# How to simulate interaction between categorical and continuous variables over a binary outcome?

For a power analysis, I need to simulate data to run a glmer model with an interaction between categorical (three levels) and continuous (which is going to be the moderator; high-score participants vs. low-score participants) over a binary outcome (0,1). I don't know how to define different effect size or mean differences for each condition. I expect that high-score participants have higher outcome proportion in level a, moderate proportion in level b, and low proportion in level c, whereas low-score participants have lower proportion in level a and b, but moderate in level c. Or such detail are not relevant for a power analysis?

• You won't be able to simulate a power analysis without knowing the proposed effect size. You need to start with the effect you want to be able to capture, then you work out how to simulate that. Commented Jul 22 at 11:21
• While it won't quite answer your question, it might help you to read this thread: Simulation of logistic regression power analysis - designed experiments. Commented Jul 22 at 11:23
• @gung-ReinstateMonica: your comments look like an answer to me. Want to post as such? Commented Jul 22 at 11:29
• Thanks, @StephanKolassa. I don't have time at the moment, but I can circle back later today. Commented Jul 22 at 11:32
• @Reinstate Monica Thank you. I know the proposed effect sizes, but I don't know how to get around R to make this. Commented Jul 22 at 12:07

Considering this has the tag, the easiest way is by using the same function R uses internally when you enter a model formula: model.matrix.

This function provides us with a design matrix $$\mathbf{X}$$, that we can plug into the formula for logistic regression:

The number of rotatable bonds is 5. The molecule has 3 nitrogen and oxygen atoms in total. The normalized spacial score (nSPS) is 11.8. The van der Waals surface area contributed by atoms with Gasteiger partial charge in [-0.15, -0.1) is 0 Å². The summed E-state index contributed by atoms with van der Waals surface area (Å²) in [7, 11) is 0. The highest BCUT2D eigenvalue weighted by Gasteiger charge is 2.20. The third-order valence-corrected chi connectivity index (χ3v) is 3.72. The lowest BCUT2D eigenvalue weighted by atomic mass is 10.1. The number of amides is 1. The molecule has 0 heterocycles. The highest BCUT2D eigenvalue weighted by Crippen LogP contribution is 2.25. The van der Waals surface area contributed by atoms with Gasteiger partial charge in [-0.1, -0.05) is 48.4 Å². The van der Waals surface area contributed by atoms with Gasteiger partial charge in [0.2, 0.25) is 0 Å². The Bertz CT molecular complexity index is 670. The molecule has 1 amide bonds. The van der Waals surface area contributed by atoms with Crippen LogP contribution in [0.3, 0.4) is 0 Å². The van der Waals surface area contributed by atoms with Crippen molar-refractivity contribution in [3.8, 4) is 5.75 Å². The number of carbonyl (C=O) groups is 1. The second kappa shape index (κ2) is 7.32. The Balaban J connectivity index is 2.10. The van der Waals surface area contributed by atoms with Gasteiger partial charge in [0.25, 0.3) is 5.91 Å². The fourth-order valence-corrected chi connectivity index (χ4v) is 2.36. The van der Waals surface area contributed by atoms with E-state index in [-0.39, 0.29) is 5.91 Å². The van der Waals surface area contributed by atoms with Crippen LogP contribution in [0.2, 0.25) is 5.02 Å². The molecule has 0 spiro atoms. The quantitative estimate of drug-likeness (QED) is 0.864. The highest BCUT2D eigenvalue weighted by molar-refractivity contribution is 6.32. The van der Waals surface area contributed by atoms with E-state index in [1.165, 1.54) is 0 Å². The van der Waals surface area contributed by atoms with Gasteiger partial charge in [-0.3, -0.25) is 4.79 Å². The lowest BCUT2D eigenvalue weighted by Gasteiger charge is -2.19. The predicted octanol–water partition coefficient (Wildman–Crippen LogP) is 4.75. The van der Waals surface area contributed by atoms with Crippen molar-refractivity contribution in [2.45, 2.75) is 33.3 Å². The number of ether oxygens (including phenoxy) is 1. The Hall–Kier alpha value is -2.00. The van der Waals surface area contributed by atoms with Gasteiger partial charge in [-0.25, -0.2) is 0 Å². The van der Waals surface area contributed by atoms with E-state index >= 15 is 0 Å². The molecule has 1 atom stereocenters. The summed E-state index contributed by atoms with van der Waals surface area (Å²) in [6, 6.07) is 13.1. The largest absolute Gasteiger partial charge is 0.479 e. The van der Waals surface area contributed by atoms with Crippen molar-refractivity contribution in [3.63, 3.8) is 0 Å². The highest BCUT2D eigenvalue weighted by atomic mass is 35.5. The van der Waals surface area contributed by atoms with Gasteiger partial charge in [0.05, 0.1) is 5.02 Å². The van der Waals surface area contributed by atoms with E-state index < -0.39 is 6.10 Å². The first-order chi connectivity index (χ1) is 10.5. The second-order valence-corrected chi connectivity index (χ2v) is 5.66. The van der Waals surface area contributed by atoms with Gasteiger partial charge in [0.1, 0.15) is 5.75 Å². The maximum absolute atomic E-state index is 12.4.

\begin{aligned} \mathbb{E}[y] &\sim \mathsf{binomial}(n, p) \\\\ \log\left( \frac{p}{1-p} \right) &= \mathbf{\eta} \\\\ \mathbf{\eta} &= \mathbf{X\beta} \end{aligned}

I will start with a non-sensically low sample size, so it's easy to see what each step does.

## Generating the design matrix $$\mathbf{X}$$

You did not mention what values the score can take on. For this example I will use uniformly random scores between $$0$$ and $$1$$.

set.seed(2024)
n <- 3 # Sample size per group
k <- 3 # Number of groups

group <- factor(rep(LETTERS[1:k], each = n))
score <- runif(n * k, 0, 1) # uniformly random scores between 0 and 1

X <- model.matrix(~ group * score) # The design matrix X


You can see what's what by looking at X:

#   (Intercept) groupB groupC     score groupB:score groupC:score
# 1           1      0      0 0.8369425    0.0000000    0.0000000
# 2           1      0      0 0.3208675    0.0000000    0.0000000
# 3           1      0      0 0.6803633    0.0000000    0.0000000
# 4           1      1      0 0.6981731    0.6981731    0.0000000
# 5           1      1      0 0.4570092    0.4570092    0.0000000
# 6           1      1      0 0.7014203    0.7014203    0.0000000
# 7           1      0      1 0.4157110    0.0000000    0.4157110
# 8           1      0      1 0.3032091    0.0000000    0.3032091
# 9           1      0      1 0.8765881    0.0000000    0.8765881



The columns of this matrix are the parameters of our model, the same way they would be printed in a standard regression table. The interaction term makes up the last two columns.
(A difference in the slope of score if you belong to group B or C.)

## Generating the effect sizes $$\mathbf{\beta}$$

Now we add coefficients for each of the parameters in the model. Note that these are on the scale of the linear predictor $$\mathbf{\eta}$$.

beta <- numeric(ncol(X))
beta[1] <- -1 # (Intercept):  Group A at a score of 0
beta[2] <-  0 # groupB:       Difference between B and A at a score of 0
beta[3] <-  2 # groupC:       Difference between C and A at a score of 0
beta[4] <-  2 # score:        The effect of score for group A